Further, you will open console in Safari by clicking on Develop > Show Javascript Console. You can also benefit from the shortcut Option + ⌘ + C. The console tab will open automatically, you will not have to choose it.

Open Microsoft Edge console

You may open the Edge browser console by clicking on F12 Developer Tools in the dropdown menu, or by pressing F12. You can also right-click on any element of the web page and select Inspect Element.

How to open Microsoft Edge developer console

Open Internet Explorer console

The IE development console can be opened in the same way as the Edge console. Click on F12 Developer Tools in the dropdown menu or just press the F12 key.

Note: the Elfsight team no longer supports IE because it does not meet modern web standards.

The main tabs in Developer Tools

Below is a brief overview of the major console tabs located among Developer Tools. We’ve reviewed them all on the example of Google Chrome web browser.

Elements tab

The Elements panel is a great tool for those who want to examine CSS and HTML performance of their web page. You may right-click any element of the page, choose Inspect Element, and see the element’s attributes highlighted in the code.

Elements tab in Google Chrome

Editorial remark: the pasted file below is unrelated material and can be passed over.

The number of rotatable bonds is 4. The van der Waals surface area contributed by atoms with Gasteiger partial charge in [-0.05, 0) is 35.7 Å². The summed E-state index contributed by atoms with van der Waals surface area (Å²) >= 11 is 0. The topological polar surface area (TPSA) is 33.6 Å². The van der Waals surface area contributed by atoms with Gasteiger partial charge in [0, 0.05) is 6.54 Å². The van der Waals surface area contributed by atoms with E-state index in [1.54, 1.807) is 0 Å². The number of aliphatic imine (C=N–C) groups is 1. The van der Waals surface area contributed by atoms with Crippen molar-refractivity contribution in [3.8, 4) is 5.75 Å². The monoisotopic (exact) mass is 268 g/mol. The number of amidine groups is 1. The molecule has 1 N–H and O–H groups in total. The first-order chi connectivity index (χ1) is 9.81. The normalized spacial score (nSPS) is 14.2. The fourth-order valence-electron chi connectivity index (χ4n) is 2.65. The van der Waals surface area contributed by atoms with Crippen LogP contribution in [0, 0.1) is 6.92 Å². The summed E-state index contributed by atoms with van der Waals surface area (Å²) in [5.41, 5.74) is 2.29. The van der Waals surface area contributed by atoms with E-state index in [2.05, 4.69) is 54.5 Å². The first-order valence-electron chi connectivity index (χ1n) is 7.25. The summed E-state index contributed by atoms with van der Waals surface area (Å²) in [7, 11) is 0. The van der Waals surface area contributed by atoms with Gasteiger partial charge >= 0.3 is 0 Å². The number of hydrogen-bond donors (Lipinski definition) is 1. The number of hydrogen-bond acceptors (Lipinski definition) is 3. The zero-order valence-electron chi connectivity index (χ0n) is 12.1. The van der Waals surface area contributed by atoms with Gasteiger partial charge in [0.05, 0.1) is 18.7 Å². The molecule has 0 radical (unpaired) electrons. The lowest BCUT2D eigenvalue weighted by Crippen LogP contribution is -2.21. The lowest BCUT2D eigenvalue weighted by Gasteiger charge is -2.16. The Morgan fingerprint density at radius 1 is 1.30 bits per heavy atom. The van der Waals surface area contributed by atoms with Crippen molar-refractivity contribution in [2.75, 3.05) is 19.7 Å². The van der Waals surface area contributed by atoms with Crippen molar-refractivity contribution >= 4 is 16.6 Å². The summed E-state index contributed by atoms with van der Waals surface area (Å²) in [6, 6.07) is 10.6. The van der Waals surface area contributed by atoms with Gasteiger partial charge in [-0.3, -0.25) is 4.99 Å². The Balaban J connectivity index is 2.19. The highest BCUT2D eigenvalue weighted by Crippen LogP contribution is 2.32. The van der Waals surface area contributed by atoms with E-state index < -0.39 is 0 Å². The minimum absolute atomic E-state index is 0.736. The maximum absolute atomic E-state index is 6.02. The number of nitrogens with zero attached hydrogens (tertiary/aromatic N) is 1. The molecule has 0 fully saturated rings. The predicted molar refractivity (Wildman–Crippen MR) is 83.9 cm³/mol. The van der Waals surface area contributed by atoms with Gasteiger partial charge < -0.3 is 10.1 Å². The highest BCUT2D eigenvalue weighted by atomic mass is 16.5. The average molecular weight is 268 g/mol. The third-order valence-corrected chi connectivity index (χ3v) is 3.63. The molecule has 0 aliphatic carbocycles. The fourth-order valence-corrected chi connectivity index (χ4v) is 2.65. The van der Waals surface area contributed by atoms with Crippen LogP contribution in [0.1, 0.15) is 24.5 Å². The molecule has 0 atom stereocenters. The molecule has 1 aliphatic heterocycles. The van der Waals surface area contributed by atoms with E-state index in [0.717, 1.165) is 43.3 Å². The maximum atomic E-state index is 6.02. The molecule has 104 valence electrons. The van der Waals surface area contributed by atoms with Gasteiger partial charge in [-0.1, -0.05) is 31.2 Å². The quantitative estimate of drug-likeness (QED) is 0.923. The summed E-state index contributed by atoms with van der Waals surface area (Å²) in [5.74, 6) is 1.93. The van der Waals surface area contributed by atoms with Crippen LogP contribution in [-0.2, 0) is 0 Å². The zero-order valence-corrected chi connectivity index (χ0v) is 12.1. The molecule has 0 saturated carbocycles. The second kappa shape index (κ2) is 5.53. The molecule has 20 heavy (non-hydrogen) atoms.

Console

The Console tab serves to display the working of scripts on the web page. It is an interpreter of command lines which you can use to start a script engine and enter commands to perform the scripts. If our support team are asking you to take a screenshot of your console, they’ll need a picture made in this tab.

Console tab in Google Chrome

Sources panel

You can utilize the Sources tab in Chrome DevTools to edit JavaScript and CSS, view files, create JavaScript snippets and use them further. Also, this tab may help in debugging JavaScript code.

Sources tab in Google Chrome

Network tab

The Network pane may be used as a testing tool, which inspects web page performance and recognizes issues that are slowing down the website. The Network tab in Chrome starts recording all network requests once you open DevTools. You can sort them further by different properties.

Network panel in Google Chrome

Performance tab

The Performance pane allows you to record the runtime and load performances over time. This panel reveals how well the website acts once it is fully loaded and used by visitors. You can choose to record the performance or take a series of screenshots of the process.